23 April 2020
St George and the Garter
On St George’s Day (23 April) 1349, at St George’s Chapel in Windsor, the first annual assembly was held by the Order of the Garter, England’s oldest Order of Chivalry. Dedicated to George, the Order was founded by King Edward III (1312–1377) who wanted to revive the Knights of the Round Table of Arthurian Legend. Edward had appointed himself as the Order’s Sovereign, his son Edward the Black Prince (1330–1376) as Royal Knight, and 24 of his most loyal men as Knights Companions. He had chosen the French maxim ‘Honi soit qui mal y pense’ (‘Shamed be he who thinks ill of it’) as the Order’s motto, and a blue garter as its emblem, perhaps alluding to the girdle with which St George, according to medieval legend, had tamed a dragon before slaying it.
An assembly of Knights and Ladies of the Garter (women were accepted soon after the Order’s foundation), before an altar of St George (Rouen, 1444–1445): Royal MS 15 E VI (The Talbot Shrewsbury Book), f. 439r
The rituals and symbols of the Order of the Garter are described and depicted in many richly decorated medieval and early modern manuscripts. The Pageants of Richard Beauchamp (Cotton MS Julius E IV/3), for example, features an early depiction of the Order’s ceremony for installing new Knights. This ceremony requires the Sovereign, aided by senior Knights, to place the garter — a dark blue velvet riband with a gold buckle and edges — around the newly-elected Knight’s lower left leg, just below the knee. In this manuscript, King Henry IV can be seen giving the garter to Richard Beauchamp (1382–1439), 13th Earl of Warwick as a reward for successfully defeating the Welsh at the Battle of Shrewsbury in 1405. (You can read more about the Pageants of Richard Beauchamp in this blogpost.)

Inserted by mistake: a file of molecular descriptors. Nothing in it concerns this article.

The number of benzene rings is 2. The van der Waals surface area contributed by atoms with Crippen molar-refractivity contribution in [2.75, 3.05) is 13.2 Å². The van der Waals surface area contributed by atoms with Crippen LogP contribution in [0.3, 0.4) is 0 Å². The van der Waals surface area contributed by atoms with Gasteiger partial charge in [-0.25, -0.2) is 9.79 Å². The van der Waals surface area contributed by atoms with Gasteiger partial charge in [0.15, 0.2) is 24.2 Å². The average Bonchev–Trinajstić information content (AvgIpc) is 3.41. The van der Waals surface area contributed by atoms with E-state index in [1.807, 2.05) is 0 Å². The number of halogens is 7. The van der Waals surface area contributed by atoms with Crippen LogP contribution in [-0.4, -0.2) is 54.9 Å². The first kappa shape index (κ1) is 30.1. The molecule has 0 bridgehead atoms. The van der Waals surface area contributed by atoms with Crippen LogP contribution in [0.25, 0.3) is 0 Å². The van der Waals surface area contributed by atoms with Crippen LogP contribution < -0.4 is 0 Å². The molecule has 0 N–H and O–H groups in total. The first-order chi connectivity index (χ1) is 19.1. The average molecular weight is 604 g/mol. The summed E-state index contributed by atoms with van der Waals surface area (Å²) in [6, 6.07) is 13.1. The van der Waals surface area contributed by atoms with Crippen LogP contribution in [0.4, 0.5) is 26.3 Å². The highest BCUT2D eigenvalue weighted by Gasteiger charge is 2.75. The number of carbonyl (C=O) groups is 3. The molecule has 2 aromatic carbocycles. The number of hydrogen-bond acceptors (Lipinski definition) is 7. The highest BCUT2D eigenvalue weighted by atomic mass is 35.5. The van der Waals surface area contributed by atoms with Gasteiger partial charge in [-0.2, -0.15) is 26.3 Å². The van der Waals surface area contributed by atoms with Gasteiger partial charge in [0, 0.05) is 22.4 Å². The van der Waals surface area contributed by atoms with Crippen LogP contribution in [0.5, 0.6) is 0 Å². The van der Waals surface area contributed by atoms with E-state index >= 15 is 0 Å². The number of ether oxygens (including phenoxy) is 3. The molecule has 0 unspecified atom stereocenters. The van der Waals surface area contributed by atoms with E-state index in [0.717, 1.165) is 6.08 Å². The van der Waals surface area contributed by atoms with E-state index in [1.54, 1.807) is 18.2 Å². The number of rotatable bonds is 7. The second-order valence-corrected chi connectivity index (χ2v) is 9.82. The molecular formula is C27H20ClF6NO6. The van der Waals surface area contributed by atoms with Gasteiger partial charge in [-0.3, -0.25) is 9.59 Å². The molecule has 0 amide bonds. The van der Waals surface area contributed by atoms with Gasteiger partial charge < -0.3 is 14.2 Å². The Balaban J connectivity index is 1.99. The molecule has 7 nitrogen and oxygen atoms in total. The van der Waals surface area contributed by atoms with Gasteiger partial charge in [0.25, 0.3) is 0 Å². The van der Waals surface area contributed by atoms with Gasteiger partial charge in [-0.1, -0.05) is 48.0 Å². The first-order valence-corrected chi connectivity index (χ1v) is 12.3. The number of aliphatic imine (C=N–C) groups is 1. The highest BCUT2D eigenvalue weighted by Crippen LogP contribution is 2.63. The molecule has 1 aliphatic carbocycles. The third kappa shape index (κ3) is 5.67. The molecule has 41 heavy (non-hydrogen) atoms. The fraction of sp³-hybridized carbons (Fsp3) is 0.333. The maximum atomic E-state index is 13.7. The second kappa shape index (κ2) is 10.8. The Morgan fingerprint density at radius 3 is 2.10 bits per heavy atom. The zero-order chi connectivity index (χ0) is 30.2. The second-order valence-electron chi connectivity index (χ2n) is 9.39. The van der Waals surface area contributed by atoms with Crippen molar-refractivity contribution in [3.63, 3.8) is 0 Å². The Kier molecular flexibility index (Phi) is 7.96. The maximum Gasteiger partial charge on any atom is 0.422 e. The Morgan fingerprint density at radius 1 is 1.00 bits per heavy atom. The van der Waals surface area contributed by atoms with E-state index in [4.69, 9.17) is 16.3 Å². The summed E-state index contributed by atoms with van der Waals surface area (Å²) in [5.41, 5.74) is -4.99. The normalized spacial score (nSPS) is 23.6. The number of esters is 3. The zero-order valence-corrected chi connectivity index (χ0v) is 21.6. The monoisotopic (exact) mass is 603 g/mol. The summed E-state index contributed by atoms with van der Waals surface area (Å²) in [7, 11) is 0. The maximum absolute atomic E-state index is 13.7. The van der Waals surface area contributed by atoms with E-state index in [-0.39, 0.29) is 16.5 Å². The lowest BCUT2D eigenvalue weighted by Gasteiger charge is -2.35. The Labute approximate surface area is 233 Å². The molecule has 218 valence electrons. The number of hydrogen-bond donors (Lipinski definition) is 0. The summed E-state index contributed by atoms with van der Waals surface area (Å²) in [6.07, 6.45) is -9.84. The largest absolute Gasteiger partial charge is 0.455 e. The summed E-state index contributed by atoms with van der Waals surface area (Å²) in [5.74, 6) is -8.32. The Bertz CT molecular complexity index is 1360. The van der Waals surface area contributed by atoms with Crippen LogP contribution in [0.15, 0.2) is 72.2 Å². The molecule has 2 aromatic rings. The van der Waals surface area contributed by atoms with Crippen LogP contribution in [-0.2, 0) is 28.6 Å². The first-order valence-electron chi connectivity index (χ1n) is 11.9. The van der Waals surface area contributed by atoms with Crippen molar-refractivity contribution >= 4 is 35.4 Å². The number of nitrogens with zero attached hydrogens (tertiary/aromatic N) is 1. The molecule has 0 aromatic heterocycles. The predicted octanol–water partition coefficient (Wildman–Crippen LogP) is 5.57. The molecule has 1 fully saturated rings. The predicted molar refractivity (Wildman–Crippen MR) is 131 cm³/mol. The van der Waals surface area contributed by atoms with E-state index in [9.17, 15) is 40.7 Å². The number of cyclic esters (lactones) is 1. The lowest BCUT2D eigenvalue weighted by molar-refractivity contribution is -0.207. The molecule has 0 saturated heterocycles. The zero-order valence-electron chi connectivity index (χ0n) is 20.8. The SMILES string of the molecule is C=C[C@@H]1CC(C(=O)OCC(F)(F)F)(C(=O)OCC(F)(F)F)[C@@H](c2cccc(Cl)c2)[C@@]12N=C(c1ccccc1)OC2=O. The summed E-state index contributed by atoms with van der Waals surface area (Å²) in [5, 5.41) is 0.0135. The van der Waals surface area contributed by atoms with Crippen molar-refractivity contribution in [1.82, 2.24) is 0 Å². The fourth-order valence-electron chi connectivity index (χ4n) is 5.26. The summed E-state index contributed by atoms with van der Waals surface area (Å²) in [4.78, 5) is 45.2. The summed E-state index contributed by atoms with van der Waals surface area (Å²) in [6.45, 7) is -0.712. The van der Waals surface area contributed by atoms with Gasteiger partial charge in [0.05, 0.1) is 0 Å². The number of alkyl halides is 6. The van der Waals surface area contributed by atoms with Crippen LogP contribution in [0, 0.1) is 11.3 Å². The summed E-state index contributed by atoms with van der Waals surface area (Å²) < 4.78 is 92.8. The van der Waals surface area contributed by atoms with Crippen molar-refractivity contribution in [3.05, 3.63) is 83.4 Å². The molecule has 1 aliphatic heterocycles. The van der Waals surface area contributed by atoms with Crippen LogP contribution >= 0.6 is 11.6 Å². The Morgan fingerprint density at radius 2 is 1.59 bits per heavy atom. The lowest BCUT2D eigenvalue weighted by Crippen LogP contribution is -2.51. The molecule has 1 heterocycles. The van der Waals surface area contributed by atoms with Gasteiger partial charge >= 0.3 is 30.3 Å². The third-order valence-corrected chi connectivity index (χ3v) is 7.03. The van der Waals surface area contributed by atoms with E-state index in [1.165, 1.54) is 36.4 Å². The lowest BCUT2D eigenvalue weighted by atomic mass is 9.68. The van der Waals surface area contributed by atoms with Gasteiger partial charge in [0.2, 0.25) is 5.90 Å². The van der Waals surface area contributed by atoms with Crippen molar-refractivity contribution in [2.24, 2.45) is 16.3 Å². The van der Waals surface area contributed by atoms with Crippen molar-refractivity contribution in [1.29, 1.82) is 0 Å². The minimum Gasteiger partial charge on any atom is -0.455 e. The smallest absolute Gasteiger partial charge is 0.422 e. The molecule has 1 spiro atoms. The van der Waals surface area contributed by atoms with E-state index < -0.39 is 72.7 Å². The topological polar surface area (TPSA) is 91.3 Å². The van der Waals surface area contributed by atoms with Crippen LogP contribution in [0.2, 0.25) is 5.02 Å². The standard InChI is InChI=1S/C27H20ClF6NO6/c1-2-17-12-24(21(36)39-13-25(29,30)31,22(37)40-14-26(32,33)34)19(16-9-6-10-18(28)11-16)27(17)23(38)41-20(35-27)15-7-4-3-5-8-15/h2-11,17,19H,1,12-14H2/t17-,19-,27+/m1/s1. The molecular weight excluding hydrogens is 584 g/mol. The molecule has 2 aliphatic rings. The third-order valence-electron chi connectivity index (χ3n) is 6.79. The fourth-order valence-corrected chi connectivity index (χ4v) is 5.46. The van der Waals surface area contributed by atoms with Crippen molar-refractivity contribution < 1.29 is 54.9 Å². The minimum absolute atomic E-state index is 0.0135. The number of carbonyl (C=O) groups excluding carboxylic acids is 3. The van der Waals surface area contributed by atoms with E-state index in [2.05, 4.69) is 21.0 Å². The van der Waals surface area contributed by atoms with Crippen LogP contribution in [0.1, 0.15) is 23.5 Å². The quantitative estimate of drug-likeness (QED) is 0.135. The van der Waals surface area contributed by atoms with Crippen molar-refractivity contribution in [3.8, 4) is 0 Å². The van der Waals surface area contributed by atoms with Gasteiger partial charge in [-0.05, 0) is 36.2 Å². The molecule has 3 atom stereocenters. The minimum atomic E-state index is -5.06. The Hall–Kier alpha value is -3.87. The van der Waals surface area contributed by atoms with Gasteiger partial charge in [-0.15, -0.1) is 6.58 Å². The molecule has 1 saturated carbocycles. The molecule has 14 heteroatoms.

Richard Beauchamp receives the garter from King Henry IV (England, 4th quarter of the 15th century): Cotton MS Julius E IV/3 (The Pageants of Richard Beauchamp), f. 4v
Many manuscripts describe the history of the Order of the Garter (Harley MS 5415) or explain its statutes and ordinances about membership, functions, qualifications, costumes and ceremonies (Cotton MS Nero D II, ff 252r–265v, Harley MS 235, Harley MS 278, Lansdowne MS 783, Lansdowne MS 1207). These books indicate that the Knights had few obligations, apart from attending the annual assembly, participating in religious services, and wearing the garter whenever appearing in public. Their privileges were both honorific and spiritual: members could hang their swords, helmets, banners, stall-plates with their names, and heraldic devices at St George’s Chapel at Windsor. After death, the remaining Knights would perform large numbers of masses (100 for Knights and 1000 for the Sovereign) for the benefit of their souls.
The Statutes and Ordinances of the Order of the Garter (England, after 1572): Lansdowne MS 1207, ff. 1v–2r
One important category of manuscripts relating to the Order of the Garter contains their members' coats of arms. Around 1415, the Order created its own officer of arms, known as the Garter King of Arms. In the 1430s, William Bruges (c. 1375–1450), the first to hold that office, created the Order’s first extant armorial, now known as the Bruges Garter Book (Stowe MS 594). The manuscript contains illustrations of the King and the 25 Founder Knights, all wearing heraldic tabards and Garter mantles and displaying their coats of arms. William Bruges himself, as the Garter King of Arms, is shown kneeling before St George.
William Bruges wearing a heraldic tabard that displays the arms of King Henry V, kneeling in prayer before St George (England, 1430s): Stowe MS 594, f. 5v